Turning that around will require changing the rules and norms that govern existing systems through protracted campaigns that build coalitions, shape public opinion, and fully engage elected officials, rather than working around them, as is so often the case.
3. How can we institutionalize the intermediary function at the regional level?
We’ve found that the vital work of building regional coalitions and holding them together often goes unrecognized. It takes a deep understanding of how different systems work, as well as respect, trust, skill and perseverance to navigate the inevitable changes in organizational and political priorities and leadership.
However, we’ve found that the individuals playing this “regional organizer” role are often doing it on the side, off the books, or in their spare time. In addition, these individuals are dependent on their boards’ and/or members’ ability to see the benefits of this broader role to the home organization and to be willing to make it a priority.
As a result, some regions have tried to institutionalize this function by creating intermediary organizations. However, those intermediaries have proven difficult to sustain. For one thing, it is very difficult to find funding to support them. Funders routinely assume that local business and economic development organizations should support the intermediaries, but these organizations often end up competing with each other for financial support, or get mired in conflicts of interest when the support comes with strings attached.
In order for intermediary organizations to have an independent voice and to sustain their efforts long enough to make a difference, they will need an independent and stable source of funding.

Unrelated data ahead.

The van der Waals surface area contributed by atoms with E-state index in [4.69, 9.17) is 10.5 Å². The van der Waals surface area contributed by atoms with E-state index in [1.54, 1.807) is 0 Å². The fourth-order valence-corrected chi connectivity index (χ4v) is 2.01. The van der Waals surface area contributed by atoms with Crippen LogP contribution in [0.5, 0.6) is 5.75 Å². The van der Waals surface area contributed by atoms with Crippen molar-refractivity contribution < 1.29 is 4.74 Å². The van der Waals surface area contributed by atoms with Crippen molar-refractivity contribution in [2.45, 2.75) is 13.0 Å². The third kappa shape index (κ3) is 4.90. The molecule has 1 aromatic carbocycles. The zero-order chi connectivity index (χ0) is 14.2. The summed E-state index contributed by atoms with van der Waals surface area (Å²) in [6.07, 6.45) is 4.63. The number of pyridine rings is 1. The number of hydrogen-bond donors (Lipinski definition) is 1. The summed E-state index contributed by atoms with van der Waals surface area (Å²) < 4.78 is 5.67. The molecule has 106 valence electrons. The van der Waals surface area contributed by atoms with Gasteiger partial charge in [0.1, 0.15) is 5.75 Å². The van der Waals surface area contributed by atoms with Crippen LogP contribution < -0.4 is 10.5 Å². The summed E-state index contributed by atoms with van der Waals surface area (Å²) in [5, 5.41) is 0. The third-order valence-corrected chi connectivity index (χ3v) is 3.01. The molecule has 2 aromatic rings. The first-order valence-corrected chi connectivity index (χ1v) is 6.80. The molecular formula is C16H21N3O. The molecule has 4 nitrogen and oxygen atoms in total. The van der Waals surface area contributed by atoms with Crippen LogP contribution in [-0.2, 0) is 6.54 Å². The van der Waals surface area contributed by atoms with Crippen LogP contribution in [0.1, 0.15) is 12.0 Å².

4. How can we achieve critical mass in this work?
When we launched our learning network, there weren’t many other groups coming at these issues from the growth angle. However, over the last several years, a number of other networks have sprung up. It’s clear that we can have a bigger impact if we combine our efforts, rather than continue to function separately.
Building a bigger platform would be particularly helpful to the individuals leading these efforts on the ground, since they are currently housed in many different kinds of organizations at the regional level – such as business-civic associations, economic development organizations, councils of government, and planning organizations. To make matters worse, these individuals tend to be orphans within their own national organizations, which are mainly focused on other issues.
A bigger platform would bring more credibility and visibility to this work, and it would help generate the escape velocity necessary to overcome the gravitational pull of existing systems.
Pete Carlson is president of Regional Growth Strategies